Wahluke Slope a remote region popular with winemakers

By on July 16, 2017
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The federal government established the Wahluke Slope American Viticultural Area in 2006. It is bounded by the Columbia River to the west and south, the Saddle Mountains to the north and the Hanford Reach National Monument to the east. The AVA is home to more than 20 vineyards and includes 8,491 acres of vineyards — about 15 percent of the total wine grape acreage in Washington state.

The federal government established the Wahluke Slope American Viticultural Area in 2006. It is bounded by the Columbia River to the west and south, the Saddle Mountains to the north and the Hanford Reach National Monument to the east. The AVA is home to more than 20 vineyards and includes 8,491 acres of vineyards — about 15 percent of the total wine grape acreage in Washington state. (Photo courtesy of the Washington State Wine Commission)

The Wahluke Slope is a dusty, often forgotten corner of Washington wine country. In reality, it is the backbone of the Washington wine industry, thanks to its consistently warm temperatures and ability to ripen grapes.

Established as a federally approved American Viticultural Area in 2005, the region is a 13-mile-wide gravel bar formed by the Ice Age floods some 12,000 years ago. It is bordered on two sides by the Columbia River and has a grape-growing history that dates back to the 1970s.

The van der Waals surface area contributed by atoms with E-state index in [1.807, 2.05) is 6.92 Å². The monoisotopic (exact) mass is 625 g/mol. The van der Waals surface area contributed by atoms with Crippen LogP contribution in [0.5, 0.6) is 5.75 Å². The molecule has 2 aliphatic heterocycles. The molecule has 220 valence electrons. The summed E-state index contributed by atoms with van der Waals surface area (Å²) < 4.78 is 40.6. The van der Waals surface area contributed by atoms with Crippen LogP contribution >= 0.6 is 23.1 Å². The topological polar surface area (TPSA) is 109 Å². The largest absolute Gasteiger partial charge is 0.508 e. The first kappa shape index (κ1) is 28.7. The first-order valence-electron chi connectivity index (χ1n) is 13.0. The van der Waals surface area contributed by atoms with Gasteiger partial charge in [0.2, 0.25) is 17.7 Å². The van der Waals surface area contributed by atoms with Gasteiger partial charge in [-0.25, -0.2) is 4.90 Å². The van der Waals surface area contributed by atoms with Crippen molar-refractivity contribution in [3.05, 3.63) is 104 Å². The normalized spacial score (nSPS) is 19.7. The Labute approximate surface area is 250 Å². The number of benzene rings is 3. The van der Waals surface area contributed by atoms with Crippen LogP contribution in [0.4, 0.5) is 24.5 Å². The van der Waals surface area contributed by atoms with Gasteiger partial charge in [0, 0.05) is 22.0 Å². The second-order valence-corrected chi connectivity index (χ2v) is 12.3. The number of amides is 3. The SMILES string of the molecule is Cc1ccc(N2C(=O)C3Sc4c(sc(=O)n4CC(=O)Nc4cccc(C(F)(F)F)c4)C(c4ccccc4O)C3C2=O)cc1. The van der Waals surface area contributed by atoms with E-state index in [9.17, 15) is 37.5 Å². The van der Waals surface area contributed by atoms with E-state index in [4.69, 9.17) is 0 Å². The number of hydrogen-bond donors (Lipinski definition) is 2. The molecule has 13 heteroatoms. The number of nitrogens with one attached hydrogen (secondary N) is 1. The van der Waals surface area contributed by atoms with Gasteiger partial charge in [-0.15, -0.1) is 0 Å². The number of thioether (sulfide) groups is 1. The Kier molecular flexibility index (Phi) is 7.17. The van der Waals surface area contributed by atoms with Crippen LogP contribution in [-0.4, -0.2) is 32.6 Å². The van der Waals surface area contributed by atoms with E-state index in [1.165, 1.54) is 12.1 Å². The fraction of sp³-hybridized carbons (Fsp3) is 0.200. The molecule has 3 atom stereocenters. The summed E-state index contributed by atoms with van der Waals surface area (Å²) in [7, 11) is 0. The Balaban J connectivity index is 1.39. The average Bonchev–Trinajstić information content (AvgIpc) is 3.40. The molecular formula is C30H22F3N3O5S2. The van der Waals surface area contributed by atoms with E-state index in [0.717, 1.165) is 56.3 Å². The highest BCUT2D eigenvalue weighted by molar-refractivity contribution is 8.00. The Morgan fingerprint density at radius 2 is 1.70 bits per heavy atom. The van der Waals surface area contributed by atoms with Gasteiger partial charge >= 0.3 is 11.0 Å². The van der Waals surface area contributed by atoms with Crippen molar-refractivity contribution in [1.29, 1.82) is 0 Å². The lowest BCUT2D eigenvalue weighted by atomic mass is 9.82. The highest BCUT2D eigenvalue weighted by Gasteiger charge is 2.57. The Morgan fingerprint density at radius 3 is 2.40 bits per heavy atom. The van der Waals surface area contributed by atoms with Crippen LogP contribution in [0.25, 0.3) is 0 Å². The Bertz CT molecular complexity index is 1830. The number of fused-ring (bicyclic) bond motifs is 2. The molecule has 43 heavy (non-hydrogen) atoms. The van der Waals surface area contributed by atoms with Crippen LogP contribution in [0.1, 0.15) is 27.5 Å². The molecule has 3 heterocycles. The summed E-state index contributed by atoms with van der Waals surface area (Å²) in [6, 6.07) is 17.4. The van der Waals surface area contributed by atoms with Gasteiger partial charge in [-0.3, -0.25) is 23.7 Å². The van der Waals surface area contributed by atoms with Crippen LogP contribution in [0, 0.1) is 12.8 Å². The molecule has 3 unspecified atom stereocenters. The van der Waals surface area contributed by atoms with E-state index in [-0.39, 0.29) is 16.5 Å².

Because of its warm temperatures, it is well known for growing red wine grapes, particularly Cabernet Sauvignon, Syrah, Malbec and Merlot. The region is 81,000 acres in size and is home to nearly 10,000 acres of vineyards. Because of its remote location, there are few wineries there.

Here are 13 delicious wines that feature grapes from the Wahluke Slope. Ask for them at you’re favorite wine shop or contact the winery directly.

About Andy Perdue

Andy Perdue is the editor and publisher of Great Northwest Wine. He is a third-generation journalist who has worked at newspapers since the mid-1980s and has been writing about wine since 1998. He co-founded Wine Press Northwest magazine with Eric Degerman and served as its editor-in-chief for 15 years. He is a frequent judge at international wine competitions. He is the author of "The Northwest Wine Guide: A Buyer's Handbook" (Sasquatch, 2003) and has contributed to four other books. He writes about wine for The Seattle Times. You can find him on Twitter and .

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